J.N.

    My true crime book club picked this one for the month. If you are a fan of horror movies, true crime, or both, this will be right up your alley. This book explores the true cases and people that inspired the themes, plots, and characters of famous classic and modern horror movies. I mostly listened to this one on audio and thought the narrator did a good job. Each chapter covers a different horror movie. For the most part, I was more interested in the movies I have seen and enjoyed, though this m My true crime book club picked this one for the month. If you are a fan of horror movies, true crime, or both, this will be right up your alley. This book explores the true cases and people that inspired the themes, plots, and characters of famous classic and modern horror movies. I mostly listened to this one on audio and thought the narrator did a good job. Each chapter covers a different horror movie. For the most part, I was more interested in the movies I have seen and enjoyed, though this made me more interested in certain movies I hadn’t really considered too much of a priority before. The only movie I really knew much about was The Amityville Horror, though there were still a few new-to-me facts. I knew the basics behind Jaws as well but had never looked too deeply into the inspiration so that chapter was especially fun to read about since that is my all time favorite movie. It honestly made me feel a little ashamed that I didn’t know quite as much as I thought I did! It’s also amazing just how many movies were based on true events and people that I didn’t realize before. Some chapters are definitely better than others. A few felt a little dry to me but overall the chapters and movies covered were intriguing. There are so many movies being covered, though, that I felt like my brain had been overloaded with information by the end. There are a few errors in regards to certain movie plots not being completely correct (such as Drew Barrymore’s character in Scream being listed as babysitting when she was actually preparing for a movie night at home with her boyfriend—I looked this up just to make sure I wasn’t remembering things wrong). One thing I didn’t like about this book is how abruptly it ended. It felt incomplete and once it was over, I double checked my audiobook and then the ebook edition I had just to make sure it hadn’t skipped a section. Overall, I really enjoyed this one. I’m not sure I would read it all the way through again but it would be a great book to have on hand just to reread a section or two in the future. This was hovering around 4 stars until the abrupt ending. 3.5 stars!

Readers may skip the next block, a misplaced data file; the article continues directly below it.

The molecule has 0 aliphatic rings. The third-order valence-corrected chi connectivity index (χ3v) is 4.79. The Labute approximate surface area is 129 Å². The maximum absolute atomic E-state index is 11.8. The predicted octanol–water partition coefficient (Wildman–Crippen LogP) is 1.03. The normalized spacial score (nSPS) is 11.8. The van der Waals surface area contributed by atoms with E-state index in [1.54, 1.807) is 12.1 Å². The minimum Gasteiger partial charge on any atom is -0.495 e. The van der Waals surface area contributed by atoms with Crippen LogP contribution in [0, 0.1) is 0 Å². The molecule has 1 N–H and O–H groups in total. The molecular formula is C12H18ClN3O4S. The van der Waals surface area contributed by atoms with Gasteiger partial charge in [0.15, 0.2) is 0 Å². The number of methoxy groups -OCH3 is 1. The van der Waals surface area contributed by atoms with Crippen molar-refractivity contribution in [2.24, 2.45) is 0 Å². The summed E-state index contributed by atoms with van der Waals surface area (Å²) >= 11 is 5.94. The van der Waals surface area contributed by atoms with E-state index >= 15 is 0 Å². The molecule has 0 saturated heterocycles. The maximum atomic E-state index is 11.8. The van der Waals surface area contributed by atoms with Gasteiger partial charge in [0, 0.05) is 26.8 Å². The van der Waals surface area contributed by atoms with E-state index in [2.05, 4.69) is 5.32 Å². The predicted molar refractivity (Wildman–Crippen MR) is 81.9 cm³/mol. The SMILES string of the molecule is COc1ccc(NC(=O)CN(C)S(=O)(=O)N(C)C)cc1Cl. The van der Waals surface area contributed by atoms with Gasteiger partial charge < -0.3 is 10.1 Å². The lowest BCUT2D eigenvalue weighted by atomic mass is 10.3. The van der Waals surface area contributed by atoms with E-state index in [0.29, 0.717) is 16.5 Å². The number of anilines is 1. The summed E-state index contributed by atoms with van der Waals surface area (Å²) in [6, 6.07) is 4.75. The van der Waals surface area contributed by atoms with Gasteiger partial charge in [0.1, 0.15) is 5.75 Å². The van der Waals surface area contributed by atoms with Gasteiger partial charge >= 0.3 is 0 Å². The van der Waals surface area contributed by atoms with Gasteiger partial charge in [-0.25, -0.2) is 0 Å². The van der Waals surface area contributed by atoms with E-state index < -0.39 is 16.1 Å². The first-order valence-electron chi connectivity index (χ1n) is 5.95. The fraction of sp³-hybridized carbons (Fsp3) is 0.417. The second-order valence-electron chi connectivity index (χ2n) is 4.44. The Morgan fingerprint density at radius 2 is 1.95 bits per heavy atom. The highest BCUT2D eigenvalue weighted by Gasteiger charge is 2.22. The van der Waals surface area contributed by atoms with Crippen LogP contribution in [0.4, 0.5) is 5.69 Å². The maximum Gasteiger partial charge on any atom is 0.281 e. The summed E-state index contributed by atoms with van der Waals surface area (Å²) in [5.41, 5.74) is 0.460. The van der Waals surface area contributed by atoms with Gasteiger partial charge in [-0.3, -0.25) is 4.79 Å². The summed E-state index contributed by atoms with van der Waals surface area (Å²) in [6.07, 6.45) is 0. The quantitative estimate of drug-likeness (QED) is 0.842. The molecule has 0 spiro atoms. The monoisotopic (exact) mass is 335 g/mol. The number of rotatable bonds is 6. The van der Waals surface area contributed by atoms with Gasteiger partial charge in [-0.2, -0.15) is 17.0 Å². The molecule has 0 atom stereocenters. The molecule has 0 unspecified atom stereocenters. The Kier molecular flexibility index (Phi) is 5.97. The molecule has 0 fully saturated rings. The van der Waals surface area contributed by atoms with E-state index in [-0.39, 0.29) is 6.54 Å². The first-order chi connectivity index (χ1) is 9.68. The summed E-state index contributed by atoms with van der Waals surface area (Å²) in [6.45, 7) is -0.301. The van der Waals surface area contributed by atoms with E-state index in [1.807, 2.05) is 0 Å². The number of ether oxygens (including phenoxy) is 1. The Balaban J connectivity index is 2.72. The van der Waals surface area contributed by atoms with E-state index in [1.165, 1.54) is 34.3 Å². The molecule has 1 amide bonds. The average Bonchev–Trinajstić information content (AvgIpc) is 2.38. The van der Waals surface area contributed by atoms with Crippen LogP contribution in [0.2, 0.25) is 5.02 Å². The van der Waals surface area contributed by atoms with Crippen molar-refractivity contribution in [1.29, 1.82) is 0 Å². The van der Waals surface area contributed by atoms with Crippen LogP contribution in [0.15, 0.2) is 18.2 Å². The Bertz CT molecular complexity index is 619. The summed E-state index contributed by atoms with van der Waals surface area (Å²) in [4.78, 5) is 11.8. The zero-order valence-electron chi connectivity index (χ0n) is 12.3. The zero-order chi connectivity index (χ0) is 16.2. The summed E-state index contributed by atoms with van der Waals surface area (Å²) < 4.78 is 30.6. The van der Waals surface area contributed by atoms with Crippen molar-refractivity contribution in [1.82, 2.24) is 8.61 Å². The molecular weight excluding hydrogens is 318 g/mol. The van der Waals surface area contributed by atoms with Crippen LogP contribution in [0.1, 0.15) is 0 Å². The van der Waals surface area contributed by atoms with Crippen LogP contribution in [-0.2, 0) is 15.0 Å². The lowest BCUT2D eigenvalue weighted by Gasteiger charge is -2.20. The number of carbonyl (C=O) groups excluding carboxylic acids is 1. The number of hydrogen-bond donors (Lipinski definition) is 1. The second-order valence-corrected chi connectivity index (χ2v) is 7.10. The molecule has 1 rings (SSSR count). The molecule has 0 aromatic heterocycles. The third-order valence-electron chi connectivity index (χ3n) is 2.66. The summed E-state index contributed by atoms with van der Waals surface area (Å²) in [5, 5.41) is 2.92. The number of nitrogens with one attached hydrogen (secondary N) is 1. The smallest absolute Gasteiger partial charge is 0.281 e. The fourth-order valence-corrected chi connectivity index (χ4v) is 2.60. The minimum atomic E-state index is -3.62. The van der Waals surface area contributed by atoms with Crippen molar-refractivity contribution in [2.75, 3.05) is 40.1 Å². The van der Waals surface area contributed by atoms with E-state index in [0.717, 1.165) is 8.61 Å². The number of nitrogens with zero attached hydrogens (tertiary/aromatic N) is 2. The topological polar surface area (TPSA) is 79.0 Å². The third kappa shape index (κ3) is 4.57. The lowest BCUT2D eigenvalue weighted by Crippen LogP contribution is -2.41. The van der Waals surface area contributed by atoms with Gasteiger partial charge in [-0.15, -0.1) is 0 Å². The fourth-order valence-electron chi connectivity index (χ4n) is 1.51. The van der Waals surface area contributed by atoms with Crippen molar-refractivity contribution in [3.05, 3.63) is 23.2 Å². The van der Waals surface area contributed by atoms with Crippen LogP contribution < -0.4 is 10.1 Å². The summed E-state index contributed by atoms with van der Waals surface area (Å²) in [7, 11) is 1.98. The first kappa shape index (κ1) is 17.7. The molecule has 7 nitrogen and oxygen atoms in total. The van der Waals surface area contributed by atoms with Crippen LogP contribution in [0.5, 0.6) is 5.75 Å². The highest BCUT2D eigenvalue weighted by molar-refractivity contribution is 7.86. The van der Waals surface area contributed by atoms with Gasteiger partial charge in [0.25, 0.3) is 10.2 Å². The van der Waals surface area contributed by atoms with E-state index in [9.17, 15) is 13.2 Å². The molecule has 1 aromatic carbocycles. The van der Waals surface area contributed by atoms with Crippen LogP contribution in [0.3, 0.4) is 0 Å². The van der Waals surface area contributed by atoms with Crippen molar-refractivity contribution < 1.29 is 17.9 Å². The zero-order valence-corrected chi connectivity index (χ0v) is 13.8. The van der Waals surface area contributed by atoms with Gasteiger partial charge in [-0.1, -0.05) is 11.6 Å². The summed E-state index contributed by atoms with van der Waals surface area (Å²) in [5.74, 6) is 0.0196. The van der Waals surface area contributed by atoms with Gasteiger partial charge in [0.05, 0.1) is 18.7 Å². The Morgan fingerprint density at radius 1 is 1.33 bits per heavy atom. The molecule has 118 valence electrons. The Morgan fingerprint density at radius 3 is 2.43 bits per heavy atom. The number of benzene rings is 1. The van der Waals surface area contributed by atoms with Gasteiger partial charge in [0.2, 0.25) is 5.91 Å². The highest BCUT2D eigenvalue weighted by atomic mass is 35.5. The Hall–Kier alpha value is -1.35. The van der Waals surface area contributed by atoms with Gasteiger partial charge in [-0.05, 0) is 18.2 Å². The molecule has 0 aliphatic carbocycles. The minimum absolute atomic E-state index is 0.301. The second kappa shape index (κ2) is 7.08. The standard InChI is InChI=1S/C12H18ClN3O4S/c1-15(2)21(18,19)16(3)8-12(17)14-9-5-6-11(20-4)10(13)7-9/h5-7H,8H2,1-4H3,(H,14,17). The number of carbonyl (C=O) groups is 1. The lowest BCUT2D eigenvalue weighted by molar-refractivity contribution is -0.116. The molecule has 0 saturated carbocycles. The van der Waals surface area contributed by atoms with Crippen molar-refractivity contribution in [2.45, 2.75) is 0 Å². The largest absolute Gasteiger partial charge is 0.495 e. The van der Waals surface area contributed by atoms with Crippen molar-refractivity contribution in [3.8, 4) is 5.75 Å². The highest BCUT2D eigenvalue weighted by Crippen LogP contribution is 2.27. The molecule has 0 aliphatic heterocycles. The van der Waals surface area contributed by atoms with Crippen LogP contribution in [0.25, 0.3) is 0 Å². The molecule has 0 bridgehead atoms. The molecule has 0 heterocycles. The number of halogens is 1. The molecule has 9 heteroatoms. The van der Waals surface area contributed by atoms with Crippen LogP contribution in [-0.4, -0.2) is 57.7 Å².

29. 4 out of 5

    Am Y